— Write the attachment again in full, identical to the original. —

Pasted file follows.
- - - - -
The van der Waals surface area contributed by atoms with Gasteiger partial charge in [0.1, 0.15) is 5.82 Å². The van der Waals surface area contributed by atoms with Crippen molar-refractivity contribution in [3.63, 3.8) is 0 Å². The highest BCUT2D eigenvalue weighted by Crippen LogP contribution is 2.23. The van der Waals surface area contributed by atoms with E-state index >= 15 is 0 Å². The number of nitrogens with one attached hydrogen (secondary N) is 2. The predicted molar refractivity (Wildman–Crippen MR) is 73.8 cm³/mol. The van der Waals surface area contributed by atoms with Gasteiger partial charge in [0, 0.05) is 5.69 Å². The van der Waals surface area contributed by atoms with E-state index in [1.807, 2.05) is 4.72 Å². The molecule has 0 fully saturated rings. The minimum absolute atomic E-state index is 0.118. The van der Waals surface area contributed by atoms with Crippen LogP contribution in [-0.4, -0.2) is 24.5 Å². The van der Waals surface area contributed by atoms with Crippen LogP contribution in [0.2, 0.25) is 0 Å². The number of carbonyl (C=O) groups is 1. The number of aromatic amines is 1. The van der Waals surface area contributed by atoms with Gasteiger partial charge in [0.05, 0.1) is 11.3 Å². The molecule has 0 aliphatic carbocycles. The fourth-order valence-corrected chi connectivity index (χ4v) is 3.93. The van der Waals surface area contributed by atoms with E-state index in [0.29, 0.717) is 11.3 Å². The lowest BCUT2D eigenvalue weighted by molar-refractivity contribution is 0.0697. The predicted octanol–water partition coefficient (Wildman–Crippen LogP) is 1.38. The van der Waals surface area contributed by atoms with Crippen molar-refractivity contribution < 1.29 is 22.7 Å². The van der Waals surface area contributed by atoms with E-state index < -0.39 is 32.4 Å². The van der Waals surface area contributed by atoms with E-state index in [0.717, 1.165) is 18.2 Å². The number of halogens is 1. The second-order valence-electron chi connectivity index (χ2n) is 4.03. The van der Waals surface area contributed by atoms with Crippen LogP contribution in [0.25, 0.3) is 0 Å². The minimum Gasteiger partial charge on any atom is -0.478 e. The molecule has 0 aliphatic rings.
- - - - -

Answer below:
The van der Waals surface area contributed by atoms with Gasteiger partial charge in [0.1, 0.15) is 5.82 Å². The van der Waals surface area contributed by atoms with Crippen molar-refractivity contribution in [3.63, 3.8) is 0 Å². The highest BCUT2D eigenvalue weighted by Crippen LogP contribution is 2.23. The van der Waals surface area contributed by atoms with E-state index >= 15 is 0 Å². The number of nitrogens with one attached hydrogen (secondary N) is 2. The predicted molar refractivity (Wildman–Crippen MR) is 73.8 cm³/mol. The van der Waals surface area contributed by atoms with Gasteiger partial charge in [0, 0.05) is 5.69 Å². The van der Waals surface area contributed by atoms with E-state index in [1.807, 2.05) is 4.72 Å². The molecule has 0 fully saturated rings. The minimum absolute atomic E-state index is 0.118. The van der Waals surface area contributed by atoms with Crippen LogP contribution in [-0.4, -0.2) is 24.5 Å². The van der Waals surface area contributed by atoms with Crippen LogP contribution in [0.2, 0.25) is 0 Å². The number of carbonyl (C=O) groups is 1. The number of aromatic amines is 1. The van der Waals surface area contributed by atoms with Gasteiger partial charge in [0.05, 0.1) is 11.3 Å². The molecule has 0 aliphatic carbocycles. The fourth-order valence-corrected chi connectivity index (χ4v) is 3.93. The van der Waals surface area contributed by atoms with E-state index in [0.29, 0.717) is 11.3 Å². The lowest BCUT2D eigenvalue weighted by molar-refractivity contribution is 0.0697. The predicted octanol–water partition coefficient (Wildman–Crippen LogP) is 1.38. The van der Waals surface area contributed by atoms with Crippen molar-refractivity contribution < 1.29 is 22.7 Å². The van der Waals surface area contributed by atoms with E-state index < -0.39 is 32.4 Å². The van der Waals surface area contributed by atoms with E-state index in [0.717, 1.165) is 18.2 Å². The number of halogens is 1. The second-order valence-electron chi connectivity index (χ2n) is 4.03. The van der Waals surface area contributed by atoms with Crippen LogP contribution in [0.25, 0.3) is 0 Å². The minimum Gasteiger partial charge on any atom is -0.478 e. The molecule has 0 aliphatic rings.